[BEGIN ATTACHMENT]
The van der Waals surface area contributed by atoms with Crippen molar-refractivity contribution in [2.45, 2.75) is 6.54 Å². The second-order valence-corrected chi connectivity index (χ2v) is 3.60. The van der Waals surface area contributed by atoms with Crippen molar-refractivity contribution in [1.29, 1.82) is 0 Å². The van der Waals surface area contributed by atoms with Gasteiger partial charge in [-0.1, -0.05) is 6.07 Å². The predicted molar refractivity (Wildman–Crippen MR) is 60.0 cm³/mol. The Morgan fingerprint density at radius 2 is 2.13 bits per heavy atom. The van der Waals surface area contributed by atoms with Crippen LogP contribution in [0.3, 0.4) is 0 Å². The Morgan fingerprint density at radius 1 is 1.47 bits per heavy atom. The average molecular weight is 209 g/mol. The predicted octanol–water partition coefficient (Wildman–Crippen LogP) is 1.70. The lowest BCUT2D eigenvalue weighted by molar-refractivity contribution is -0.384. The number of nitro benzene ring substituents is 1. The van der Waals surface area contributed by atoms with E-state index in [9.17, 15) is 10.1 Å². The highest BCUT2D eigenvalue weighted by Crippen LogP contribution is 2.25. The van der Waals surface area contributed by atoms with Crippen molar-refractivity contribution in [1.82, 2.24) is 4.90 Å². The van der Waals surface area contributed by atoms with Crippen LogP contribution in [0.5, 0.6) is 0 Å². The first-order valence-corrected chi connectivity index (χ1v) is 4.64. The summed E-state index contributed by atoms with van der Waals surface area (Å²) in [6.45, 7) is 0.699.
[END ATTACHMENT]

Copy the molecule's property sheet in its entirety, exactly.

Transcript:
The van der Waals surface area contributed by atoms with Crippen molar-refractivity contribution in [2.45, 2.75) is 6.54 Å². The second-order valence-corrected chi connectivity index (χ2v) is 3.60. The van der Waals surface area contributed by atoms with Crippen molar-refractivity contribution in [1.29, 1.82) is 0 Å². The van der Waals surface area contributed by atoms with Gasteiger partial charge in [-0.1, -0.05) is 6.07 Å². The predicted molar refractivity (Wildman–Crippen MR) is 60.0 cm³/mol. The Morgan fingerprint density at radius 2 is 2.13 bits per heavy atom. The van der Waals surface area contributed by atoms with Crippen LogP contribution in [0.3, 0.4) is 0 Å². The Morgan fingerprint density at radius 1 is 1.47 bits per heavy atom. The average molecular weight is 209 g/mol. The predicted octanol–water partition coefficient (Wildman–Crippen LogP) is 1.70. The lowest BCUT2D eigenvalue weighted by molar-refractivity contribution is -0.384. The number of nitro benzene ring substituents is 1. The van der Waals surface area contributed by atoms with E-state index in [9.17, 15) is 10.1 Å². The highest BCUT2D eigenvalue weighted by Crippen LogP contribution is 2.25. The van der Waals surface area contributed by atoms with Crippen molar-refractivity contribution in [1.82, 2.24) is 4.90 Å². The van der Waals surface area contributed by atoms with Crippen LogP contribution in [0.5, 0.6) is 0 Å². The first-order valence-corrected chi connectivity index (χ1v) is 4.64. The summed E-state index contributed by atoms with van der Waals surface area (Å²) in [6.45, 7) is 0.699.